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A Legend Of The Famous City Of El Dorado – The Lost City Of Gold

A Legend Of The Famous City Of El Dorado - The Lost City Of Gold

Over millennia, man has always had an insatiable hunger for treasure. Be it for diamonds, pearls, rubies, silver, or bronze, man has gone to great lengths to acquire that which is precious. Perhaps, there is none among the vast treasures of the earth which man values more and has had a greater relationship with than gold.

The lust for gold spans all eras, races, and nationalities, and to possess any amount of gold seems to ignite an insatiable desire in man to obtain more.  To different societies across all continents, gold was obtained through various means: war and conquest, trade, mining, etc. In Europe, however, the quest for the precious metal gave birth to a passion. Through the centuries, this passion gave rise to the enduring tale of a city of gold. In the 16th and 17th centuries, Europeans were of the belief that somewhere in the New World (the Americas) existed a place of immense wealth. Their search for this treasure would see to the loss of countless lives, drove at least one man to suicide, and put another man under the executioner’s axe. This quest was born out of a desire to find the lost city of El Dorado.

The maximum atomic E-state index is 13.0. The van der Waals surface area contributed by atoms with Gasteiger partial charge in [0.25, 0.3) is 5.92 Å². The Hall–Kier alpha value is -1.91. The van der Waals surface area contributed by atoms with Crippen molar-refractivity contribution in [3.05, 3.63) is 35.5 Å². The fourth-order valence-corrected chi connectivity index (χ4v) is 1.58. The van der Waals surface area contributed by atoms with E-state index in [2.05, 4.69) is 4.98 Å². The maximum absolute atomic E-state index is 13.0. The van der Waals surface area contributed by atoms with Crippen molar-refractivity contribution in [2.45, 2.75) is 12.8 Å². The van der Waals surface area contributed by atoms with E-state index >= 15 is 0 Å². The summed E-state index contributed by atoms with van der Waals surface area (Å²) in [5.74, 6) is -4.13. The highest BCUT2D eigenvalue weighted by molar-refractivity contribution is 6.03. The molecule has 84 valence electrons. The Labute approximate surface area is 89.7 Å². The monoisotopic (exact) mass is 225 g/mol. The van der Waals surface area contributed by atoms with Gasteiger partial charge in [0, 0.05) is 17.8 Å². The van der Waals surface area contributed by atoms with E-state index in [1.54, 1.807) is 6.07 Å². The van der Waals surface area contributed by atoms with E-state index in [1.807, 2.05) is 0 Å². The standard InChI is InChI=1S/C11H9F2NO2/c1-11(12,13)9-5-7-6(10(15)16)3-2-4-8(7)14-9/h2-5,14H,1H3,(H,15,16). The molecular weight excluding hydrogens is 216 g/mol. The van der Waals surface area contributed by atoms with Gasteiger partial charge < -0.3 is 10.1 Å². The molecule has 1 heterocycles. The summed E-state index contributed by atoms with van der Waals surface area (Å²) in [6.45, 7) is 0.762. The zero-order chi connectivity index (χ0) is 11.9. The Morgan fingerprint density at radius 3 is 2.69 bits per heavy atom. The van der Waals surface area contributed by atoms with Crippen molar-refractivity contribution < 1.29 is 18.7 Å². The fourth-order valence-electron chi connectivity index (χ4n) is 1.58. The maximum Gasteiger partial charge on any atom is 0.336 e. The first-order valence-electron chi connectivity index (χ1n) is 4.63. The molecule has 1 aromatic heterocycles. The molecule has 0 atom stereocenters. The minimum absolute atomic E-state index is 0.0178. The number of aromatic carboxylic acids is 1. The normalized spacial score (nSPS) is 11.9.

El Dorado: Origin and the Gilded Man

El Dorado (Spanish for “The Gilded One’), or El Hombre Dorado (‘The Golden Man’) or El Rey Dorado (“The Golden King”), was a term used to refer to the legendary kings of the Muisca (or Chibcha); a people who populated the northern Andes (or the Altiplano Cundiboyacense) of modern-day Colombia from 600 CE to 1600 CE. The name is especially associated with their coronation ritual held at Lake Guatavita, north of modern-day Bogotá. The tribal chief (zipa), as an initiation rite, is said to have covered himself with gold dust before submerging in the lake.


According to legend, then, amongst the Muisca, when it was esental to crown a new monarch, the man who would be king prepared for his great day with a period of abstinence of some sort. Left alone in a cave, he was forbidden women, salt and chilli peppers, salt. On the day of the coronation proper, the future king travelled to Lake Guatavita―a remote lake formed in an extinct volcanic crater―in order to render offerings to the gods in return for blessing his reign. To do this, he went to the centre of the lake on a raft made from reeds and laden with treasures of gold and emeralds. On it were placed four large incense burners. The incense was moque and the braziers, joined by those set around the shores of the lake. These gave off clouds of thick smoke and must only have added to the mystique of the ceremony.